AN ANTHOLOGY OF THOUGHT & EMOTION... Un'antologia di pensieri & emozioni

Monday, 17 July 2017


Natural Theology

Natural theology is a program of inquiry into the existence and attributes of God without referring or appealing to any divine revelation. In natural theology, one asks what the word “God” means, whether and how names can be applied to God, whether God exists, whether God knows the future free choices of creatures, and so forth. The aim is to answer those questions without using any claims drawn from any sacred texts or divine revelation, even though one may hold such claims.

For purposes of studying natural theology, Jews, Christians, Muslims, and others will bracket and set aside for the moment their commitment to the sacred writings or traditions they believe to be God’s word. Doing so enables them to proceed together to engage in the perennial questions about God using the sources of evidence that they share by virtue of their common humanity, for example, sensation, reason, science, and history. Agnostics and atheists, too, can engage in natural theology. For them, it is simply that they have no revelation-based views to bracket and set aside in the first place.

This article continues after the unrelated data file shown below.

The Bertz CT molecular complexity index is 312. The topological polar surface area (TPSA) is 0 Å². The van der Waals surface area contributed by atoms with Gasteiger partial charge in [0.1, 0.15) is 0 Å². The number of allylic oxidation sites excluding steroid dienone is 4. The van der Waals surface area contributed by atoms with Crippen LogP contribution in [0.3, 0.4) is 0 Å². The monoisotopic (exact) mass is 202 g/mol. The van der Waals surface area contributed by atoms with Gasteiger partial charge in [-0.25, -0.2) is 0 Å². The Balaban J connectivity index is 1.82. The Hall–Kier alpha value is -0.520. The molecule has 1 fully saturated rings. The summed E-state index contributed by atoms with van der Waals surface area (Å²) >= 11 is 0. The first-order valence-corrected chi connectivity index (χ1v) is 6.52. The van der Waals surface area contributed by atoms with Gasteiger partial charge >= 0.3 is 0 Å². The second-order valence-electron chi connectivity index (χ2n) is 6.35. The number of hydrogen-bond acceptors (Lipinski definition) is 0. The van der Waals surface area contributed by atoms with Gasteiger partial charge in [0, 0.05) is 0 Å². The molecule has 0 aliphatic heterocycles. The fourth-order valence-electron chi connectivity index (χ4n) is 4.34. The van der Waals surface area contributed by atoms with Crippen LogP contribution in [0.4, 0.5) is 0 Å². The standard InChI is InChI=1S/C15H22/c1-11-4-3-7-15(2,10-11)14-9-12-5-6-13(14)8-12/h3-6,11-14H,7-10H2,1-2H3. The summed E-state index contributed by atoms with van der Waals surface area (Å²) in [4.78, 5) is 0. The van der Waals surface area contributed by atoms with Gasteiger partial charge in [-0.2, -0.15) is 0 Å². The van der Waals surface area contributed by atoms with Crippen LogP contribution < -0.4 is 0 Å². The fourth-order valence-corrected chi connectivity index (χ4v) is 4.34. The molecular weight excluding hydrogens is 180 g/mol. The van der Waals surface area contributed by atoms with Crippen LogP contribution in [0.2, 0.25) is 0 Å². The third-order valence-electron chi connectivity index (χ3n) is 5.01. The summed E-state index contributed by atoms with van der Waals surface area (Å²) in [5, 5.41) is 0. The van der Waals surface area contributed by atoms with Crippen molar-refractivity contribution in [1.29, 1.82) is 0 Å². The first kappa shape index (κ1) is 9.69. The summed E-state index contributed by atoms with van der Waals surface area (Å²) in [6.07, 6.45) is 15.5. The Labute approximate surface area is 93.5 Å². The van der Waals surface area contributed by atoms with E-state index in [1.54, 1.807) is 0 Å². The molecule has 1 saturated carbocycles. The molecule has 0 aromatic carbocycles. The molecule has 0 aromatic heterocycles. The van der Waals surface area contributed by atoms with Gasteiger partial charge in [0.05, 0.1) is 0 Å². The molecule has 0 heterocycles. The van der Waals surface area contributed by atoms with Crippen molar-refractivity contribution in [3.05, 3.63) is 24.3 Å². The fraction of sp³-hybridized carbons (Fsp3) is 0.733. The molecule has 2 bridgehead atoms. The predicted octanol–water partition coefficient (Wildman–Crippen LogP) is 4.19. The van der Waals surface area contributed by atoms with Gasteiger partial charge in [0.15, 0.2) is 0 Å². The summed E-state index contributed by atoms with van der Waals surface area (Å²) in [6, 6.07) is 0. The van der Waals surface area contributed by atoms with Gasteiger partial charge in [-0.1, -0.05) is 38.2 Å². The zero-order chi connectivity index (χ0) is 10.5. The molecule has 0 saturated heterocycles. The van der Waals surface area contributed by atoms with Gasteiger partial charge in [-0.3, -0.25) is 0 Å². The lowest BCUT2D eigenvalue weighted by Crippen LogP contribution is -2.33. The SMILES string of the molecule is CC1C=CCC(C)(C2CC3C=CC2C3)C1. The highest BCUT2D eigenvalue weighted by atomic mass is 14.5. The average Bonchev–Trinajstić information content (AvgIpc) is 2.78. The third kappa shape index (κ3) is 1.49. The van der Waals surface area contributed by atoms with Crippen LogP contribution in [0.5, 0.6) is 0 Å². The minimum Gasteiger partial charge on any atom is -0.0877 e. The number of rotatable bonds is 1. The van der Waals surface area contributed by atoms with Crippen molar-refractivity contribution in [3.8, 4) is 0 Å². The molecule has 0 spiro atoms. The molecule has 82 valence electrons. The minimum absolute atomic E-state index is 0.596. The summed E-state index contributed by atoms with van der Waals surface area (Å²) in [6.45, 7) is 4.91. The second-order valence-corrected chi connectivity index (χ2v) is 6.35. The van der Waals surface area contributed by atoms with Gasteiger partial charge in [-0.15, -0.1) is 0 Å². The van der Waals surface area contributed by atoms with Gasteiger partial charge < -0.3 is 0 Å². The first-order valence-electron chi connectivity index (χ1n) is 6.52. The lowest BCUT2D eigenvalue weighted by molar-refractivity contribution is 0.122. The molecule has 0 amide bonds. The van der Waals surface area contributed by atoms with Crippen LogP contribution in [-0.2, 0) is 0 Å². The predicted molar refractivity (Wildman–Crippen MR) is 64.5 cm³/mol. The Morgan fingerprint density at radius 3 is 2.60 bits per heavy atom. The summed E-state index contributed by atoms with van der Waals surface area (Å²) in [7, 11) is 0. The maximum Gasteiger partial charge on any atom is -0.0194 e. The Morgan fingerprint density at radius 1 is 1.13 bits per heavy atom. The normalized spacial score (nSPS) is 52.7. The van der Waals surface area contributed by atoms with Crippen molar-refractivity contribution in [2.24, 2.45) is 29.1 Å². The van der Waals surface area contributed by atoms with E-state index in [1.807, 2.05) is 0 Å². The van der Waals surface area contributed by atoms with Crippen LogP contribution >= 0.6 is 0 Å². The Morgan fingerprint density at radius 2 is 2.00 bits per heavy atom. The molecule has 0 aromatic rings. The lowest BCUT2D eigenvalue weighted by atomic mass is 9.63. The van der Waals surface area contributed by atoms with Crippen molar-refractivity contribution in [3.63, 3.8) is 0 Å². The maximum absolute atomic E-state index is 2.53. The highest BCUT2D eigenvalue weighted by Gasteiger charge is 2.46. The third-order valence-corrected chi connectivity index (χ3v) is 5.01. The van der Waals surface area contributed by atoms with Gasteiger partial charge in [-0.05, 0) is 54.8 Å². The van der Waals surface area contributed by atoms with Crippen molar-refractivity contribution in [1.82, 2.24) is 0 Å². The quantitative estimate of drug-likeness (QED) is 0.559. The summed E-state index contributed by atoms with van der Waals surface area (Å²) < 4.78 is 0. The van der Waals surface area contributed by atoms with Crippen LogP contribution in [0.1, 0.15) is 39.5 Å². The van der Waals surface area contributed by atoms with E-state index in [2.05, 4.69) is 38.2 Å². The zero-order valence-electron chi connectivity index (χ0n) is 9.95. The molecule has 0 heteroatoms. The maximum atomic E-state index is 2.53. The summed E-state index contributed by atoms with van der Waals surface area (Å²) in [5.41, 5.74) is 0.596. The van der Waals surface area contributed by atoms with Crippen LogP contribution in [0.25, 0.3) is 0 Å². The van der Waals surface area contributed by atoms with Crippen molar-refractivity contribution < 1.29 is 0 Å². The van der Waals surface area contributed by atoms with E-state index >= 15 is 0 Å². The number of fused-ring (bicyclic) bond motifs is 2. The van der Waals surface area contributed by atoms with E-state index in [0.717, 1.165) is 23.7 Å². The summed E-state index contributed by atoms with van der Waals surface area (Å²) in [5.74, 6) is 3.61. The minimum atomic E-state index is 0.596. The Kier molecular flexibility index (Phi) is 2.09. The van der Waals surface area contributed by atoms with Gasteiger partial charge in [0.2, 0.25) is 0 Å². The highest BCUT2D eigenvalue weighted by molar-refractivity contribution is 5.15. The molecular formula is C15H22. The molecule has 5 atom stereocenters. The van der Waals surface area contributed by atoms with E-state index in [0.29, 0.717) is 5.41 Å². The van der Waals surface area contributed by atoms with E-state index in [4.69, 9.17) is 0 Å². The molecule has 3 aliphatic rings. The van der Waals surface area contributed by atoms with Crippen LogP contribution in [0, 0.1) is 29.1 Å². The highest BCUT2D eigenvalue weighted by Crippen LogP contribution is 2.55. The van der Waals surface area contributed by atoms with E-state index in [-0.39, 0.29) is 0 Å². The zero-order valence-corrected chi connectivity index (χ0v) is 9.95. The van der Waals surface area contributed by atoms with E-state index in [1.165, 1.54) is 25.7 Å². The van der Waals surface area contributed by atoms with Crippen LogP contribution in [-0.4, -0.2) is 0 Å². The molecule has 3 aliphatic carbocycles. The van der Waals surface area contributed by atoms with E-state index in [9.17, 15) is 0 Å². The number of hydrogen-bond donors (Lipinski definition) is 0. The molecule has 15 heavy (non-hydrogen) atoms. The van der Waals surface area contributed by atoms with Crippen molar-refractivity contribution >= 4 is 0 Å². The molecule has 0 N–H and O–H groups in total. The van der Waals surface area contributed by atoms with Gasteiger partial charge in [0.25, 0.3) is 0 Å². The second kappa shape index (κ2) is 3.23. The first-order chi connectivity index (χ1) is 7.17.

This received view of natural theology was a long time in the making. Natural theology was born among the ancient Greeks, and its meeting with ancient Judeo-Christian-Muslim thought constituted a complex cultural event. From that meeting there developed throughout the Middle Ages for Christians a sophisticated distinction between theology in the Christian sense and natural theology in the ancient Greek sense. Although many thinkers in the Middle Ages tried to unite theology and natural theology into a unity of thought, the project frequently met with objections, as we shall see below. The modern era was partly defined by a widespread rejection of natural theology for both philosophical and theological reasons. Such rejection persisted, and persists, although there has been a significant revival of natural theology in recent years.

Below are the links to respective topics as treated by the Internet Encyclopedia of Philosophy (IEP):